Related to waterlilies, lotus add interest to water gardens and ponds in the landscape. Lotuses produce round, flat leaves that float on the water surface, as well as large flowers that are prized for their ornamental quality. While lotus are often propagated from their tubers, growing lotus seeds is an inexpensive way to add more of the plants to your garden. Lotus seeds have tough outer shells that allow them to remain viable for up to 200 years, so preparation before planting is necessary.
Grasp a lotus seed in a pair of pliers, with the end of the seed and its dimple facing up. Rub the dimple on a piece of 80-grit sandpaper until the outer seed coating is rubbed off and reveals the white seed beneath.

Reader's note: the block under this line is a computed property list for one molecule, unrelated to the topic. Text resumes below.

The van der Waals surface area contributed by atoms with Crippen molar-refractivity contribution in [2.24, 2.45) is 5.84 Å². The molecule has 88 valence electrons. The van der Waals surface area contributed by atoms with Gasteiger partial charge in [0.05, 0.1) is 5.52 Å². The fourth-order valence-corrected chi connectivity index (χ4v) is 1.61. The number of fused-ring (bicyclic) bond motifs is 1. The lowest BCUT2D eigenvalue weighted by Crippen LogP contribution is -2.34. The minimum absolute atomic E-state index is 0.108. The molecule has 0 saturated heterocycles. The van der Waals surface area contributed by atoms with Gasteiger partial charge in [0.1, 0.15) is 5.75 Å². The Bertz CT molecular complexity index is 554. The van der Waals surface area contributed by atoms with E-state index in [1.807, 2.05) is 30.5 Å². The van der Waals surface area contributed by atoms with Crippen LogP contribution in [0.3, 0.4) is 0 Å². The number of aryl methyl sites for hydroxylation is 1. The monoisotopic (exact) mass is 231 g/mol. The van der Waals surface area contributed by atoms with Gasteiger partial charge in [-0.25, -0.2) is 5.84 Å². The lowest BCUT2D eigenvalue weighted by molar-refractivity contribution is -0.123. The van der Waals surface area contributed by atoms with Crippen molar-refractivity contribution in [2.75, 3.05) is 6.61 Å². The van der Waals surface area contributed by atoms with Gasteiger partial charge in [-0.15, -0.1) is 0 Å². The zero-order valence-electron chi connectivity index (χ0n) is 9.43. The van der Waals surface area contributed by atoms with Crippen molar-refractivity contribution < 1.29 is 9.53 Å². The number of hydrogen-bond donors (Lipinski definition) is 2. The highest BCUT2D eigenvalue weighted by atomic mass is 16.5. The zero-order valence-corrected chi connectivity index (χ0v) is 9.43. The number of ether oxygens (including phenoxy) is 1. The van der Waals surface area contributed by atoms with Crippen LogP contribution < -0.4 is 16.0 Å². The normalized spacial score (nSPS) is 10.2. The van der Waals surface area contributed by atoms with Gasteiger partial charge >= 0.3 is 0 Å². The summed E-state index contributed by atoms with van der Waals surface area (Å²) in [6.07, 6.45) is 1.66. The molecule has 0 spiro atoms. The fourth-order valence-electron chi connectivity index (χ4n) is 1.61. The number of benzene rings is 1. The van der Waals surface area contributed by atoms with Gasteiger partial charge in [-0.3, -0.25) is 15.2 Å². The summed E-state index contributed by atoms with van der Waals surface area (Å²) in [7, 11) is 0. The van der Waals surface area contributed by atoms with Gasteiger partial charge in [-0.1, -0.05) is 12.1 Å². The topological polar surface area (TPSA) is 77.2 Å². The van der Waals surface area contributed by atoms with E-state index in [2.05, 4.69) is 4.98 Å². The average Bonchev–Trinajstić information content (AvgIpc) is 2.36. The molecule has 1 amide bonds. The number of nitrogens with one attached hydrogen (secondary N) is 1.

Fill a plastic cup with warm water. Place the seed into the cup and set in a 70- to 90-degree F room to germinate. Replace the water as it becomes cloudy until the seed germinates, which takes from one day to three weeks.
Fill an 8-inch diameter round pot or bucket with a quality potting soil that is recommended for water garden plants. Fill with soil until it is 2 to 3 inches from the rim of the pot.
Plant the sprouted lotus seed into the soil once roots begin forming near the stem, usually once the fourth leaf forms on the sprout. Plant deep enough so the roots are ½ inch under the soil surface.
Water the soil until there is 2 inches of standing water in each pot. Provide full sun to the plants and maintain the water level until ready to transplant.
Transplant the seedlings to the water garden once the lotus has produced at least five leaves. Sow to the same depth in the bottom of the pond or sink the pots in the water so you can relocate the lotus as desired.